c7.6.8 – Invasive alien pathogens: an increasing threat to forest ecosystems

Santini A*

Istituto per la Protezione delle Piante (IPP-CNR), v. Madonna del Piano 10, I-50019 Sesto Fiorentino (FI)
Collocazione: c7.6.8 – Tipo Comunicazione: Presentazione orale
7° Congresso SISEF *
Sessione 6: “Ecosistemi forestali e fattori ambientali” *

Contatto: Alberto Santini (a.santini@ipp.cnr.it)

Abstract: Emerging infectious forest plant diseases (caused by fungi, viruses, bacteria and alike) cause significant losses to forest economy and ecology by decreasing the yield and quality of timber and causing losses in biodiversity at species or population level. Main factors able to cause the occurrence of an emerging infective disease are: (1) Arrival of a new pathogen in a new ecosystem, (2) movement of new virulent strains, or emergence of a new aggressive strain in an area where the pathogen existed, (3) introduction of new vectors that can transmit a pathogen efficiently, and (4) consistent change in climate in the short term. The first three factors are linked to the introduction of alien species into a new environment. During the last 100 yrs, human activities, especially international travel and trade, have circumvented the existing natural barriers as mountains and oceans, and species are invading new continents at an increasing rate, often causing substantial disturbance to forest ecosystem as well as severe socio-economic impacts (Liebhold at al., 1995). For this reason, in the frame of the EU Forthreats project a comprehensive database on invasive forest fungal pathogens, reported from 20 European countries, has been compiled. Aim of this work was to organize information relative to invasive alien forest pathogens in order to set up a reliable strategy to control the effects of old and new introductions into European territory. Ascomycetes were the most introduced class of pathogens and their arrivals increased from 1980s to 2000s. It follows Chromista, whose number of introductions was constant until 1990; afterwards they registered a booming increment. Expanding European pathogens were the main threats until 1940s; afterwards North America resulted as the main source of alien pathogens followed by Asia. An important recent phenomenon was the increasing appearance of new pathogens originated by natural hybridisation of resident and introduced species. All the introductions happened unintentionally, chiefly by trade of living plant material. Amenity trees are the most affected by alien fungi, followed by forest and nursery material. The introduced pathogens are above all agents of foliar diseases and cankers, the former until 1920 and the latter more conspicuously in recent times. Root rots are increasing since 1990s. An important amount of introduced pathogens is able to cause lethal diseases. None of the host forest species became extinct because of invasive alien pathogens, even if they went toward important numeric reductions or phenotypic modifications. Even if the link between species invasions and the extinction of natives is widely accepted by scientists as well as conservationists, the available data supporting invasion as a cause of extinctions are, in many cases, anecdotal, speculative and based upon limited observation (Gurevitch and Padilla, 2004). If their effect is not combined with that of other disturbances, aliens are not generally responsible for widespread extinctions or of severe genetic depauperation. On the other hand, they are able to cause the extinction of small marginal populations that could be rich of genetic diversity. The threat they cause is, therefore, to be intended at germplasm instead of species or genus level. For this reason these results should wake up silviculturists, ecologists and conservationists to fasten their attention on small marginal or fragmented populations, setting up specific strategies of in situ and ex situ conservation.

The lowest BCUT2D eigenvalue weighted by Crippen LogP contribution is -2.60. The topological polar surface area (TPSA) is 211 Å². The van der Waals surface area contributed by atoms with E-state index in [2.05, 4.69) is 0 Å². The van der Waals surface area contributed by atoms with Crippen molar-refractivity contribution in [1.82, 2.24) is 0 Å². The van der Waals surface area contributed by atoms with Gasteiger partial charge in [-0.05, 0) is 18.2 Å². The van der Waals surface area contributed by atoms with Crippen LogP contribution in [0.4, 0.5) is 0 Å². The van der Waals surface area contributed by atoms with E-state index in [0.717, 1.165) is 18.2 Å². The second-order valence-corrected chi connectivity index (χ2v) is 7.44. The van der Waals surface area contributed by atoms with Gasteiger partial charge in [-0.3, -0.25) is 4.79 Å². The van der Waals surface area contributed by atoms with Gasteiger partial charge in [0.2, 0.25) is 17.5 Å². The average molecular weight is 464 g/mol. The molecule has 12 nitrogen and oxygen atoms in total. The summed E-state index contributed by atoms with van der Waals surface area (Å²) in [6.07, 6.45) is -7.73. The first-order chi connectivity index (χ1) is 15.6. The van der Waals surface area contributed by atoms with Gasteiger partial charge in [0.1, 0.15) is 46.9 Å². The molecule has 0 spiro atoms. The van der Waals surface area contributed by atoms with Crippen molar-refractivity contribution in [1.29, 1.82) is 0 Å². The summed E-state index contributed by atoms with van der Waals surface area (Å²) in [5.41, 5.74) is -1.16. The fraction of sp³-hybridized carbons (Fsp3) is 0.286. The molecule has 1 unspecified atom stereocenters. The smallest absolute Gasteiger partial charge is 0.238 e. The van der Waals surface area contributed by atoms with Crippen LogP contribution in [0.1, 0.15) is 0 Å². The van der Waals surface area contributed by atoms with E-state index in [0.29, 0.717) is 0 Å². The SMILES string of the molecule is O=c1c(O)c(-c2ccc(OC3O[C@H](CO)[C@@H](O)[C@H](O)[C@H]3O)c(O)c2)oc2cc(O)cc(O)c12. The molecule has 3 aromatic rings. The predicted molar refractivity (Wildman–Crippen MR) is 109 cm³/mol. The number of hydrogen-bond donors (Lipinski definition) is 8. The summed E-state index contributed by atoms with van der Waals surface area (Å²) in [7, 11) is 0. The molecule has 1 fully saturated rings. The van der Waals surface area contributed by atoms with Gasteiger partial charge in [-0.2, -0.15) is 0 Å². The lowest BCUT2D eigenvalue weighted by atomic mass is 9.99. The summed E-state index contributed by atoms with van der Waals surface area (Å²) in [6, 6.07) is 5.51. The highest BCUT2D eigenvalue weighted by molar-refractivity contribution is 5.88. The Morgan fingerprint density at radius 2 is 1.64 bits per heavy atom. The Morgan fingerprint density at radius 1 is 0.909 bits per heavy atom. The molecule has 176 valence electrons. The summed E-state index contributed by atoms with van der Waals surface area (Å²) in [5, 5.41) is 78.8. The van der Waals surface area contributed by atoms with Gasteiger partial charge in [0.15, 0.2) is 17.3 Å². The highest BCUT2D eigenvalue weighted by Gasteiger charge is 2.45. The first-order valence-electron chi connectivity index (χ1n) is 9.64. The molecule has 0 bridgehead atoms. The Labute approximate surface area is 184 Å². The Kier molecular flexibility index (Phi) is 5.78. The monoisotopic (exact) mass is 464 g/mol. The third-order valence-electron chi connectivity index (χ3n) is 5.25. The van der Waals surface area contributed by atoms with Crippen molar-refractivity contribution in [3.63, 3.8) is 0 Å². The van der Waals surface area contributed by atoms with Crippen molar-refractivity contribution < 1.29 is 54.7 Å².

Citazione: Santini A (2009). Invasive alien pathogens: an increasing threat to forest ecosystems . 7° Congresso Nazionale SISEF, Isernia – Pesche (IS), 29 Set – 03 Ott 2009, Contributo no. #c7.6.8